OR-UNet: an Optimized Robust Residual U-Net for Instrument Segmentation in Endoscopic Images

by   Fabian Isensee, et al.

Segmentation of endoscopic images is an essential processing step for computer and robotics-assisted interventions. The Robust-MIS challenge provides the largest dataset of annotated endoscopic images to date, with 5983 manually annotated images. Here we describe OR-UNet, our optimized robust residual 2D U-Net for endoscopic image segmentation. As the name implies, the network makes use of residual connections in the encoder. It is trained with the sum of Dice and cross-entropy loss and deep supervision. During training, extensive data augmentation is used to increase the robustness. In an 8-fold cross-validation on the training images, our model achieved a mean (median) Dice score of 87.41 (94.35). We use the eight models from the cross-validation as an ensemble on the test set.


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1 Introduction

The development of computer and robotics-assisted interventions heavily relies on the detection and segmentation of surgical instruments in endoscopic images. While previous challenges already addressed this problem to some extend, the limited size of the provided datasets did not allow the development of sufficiently robust algorithms. The Robust-MIS 2019 challenge111https://www.synapse.org/#!Synapse:syn18779624/wiki/ specifically adresses this shortcoming by providing the largest publicly available database to date with 5983 manually annotated images in the training set. The challenge is subdivided into three parts: 1) binary segmentation, 2) detection and 3) multiple instance segmentation of the surgical instruments.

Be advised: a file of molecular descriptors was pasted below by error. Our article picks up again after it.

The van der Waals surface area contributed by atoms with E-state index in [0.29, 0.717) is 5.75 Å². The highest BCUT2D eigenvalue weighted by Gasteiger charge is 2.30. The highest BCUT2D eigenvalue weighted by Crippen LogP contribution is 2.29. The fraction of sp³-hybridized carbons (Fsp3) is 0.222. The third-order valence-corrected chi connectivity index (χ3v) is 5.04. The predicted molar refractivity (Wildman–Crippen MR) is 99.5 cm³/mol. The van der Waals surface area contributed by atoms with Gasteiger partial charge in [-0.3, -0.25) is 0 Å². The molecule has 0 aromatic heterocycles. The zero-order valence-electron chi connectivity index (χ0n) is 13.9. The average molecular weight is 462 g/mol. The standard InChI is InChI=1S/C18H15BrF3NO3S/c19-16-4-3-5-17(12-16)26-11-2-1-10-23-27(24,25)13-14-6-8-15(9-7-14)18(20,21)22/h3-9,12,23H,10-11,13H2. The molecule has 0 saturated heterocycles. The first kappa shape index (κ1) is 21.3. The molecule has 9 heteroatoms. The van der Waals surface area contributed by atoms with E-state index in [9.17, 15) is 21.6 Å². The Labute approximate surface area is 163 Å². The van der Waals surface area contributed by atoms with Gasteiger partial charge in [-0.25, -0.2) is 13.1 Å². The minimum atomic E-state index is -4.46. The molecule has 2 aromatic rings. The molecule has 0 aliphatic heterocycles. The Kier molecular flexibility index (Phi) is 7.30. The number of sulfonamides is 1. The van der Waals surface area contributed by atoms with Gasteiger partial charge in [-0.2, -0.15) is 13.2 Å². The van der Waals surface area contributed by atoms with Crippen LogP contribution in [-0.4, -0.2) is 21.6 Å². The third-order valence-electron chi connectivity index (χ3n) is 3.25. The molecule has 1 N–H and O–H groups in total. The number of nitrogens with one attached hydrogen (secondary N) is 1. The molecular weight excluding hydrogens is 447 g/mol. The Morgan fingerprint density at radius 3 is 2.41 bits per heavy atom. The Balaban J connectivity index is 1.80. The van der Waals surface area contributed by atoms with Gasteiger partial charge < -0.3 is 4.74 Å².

Due to the required annotation effort, semantic segmentation datasets are typically much smaller than their image classification counterparts. While segmentation networks can use the data more effectively due to the dense nature of the predictions, smaller datasets still suffer from a substantially weaker representation of the natural variation in the images. For this reason, semantic segmentation in typical computer vision tasks is most often tackled by re-using ImageNet pretrained encoders in segmentation models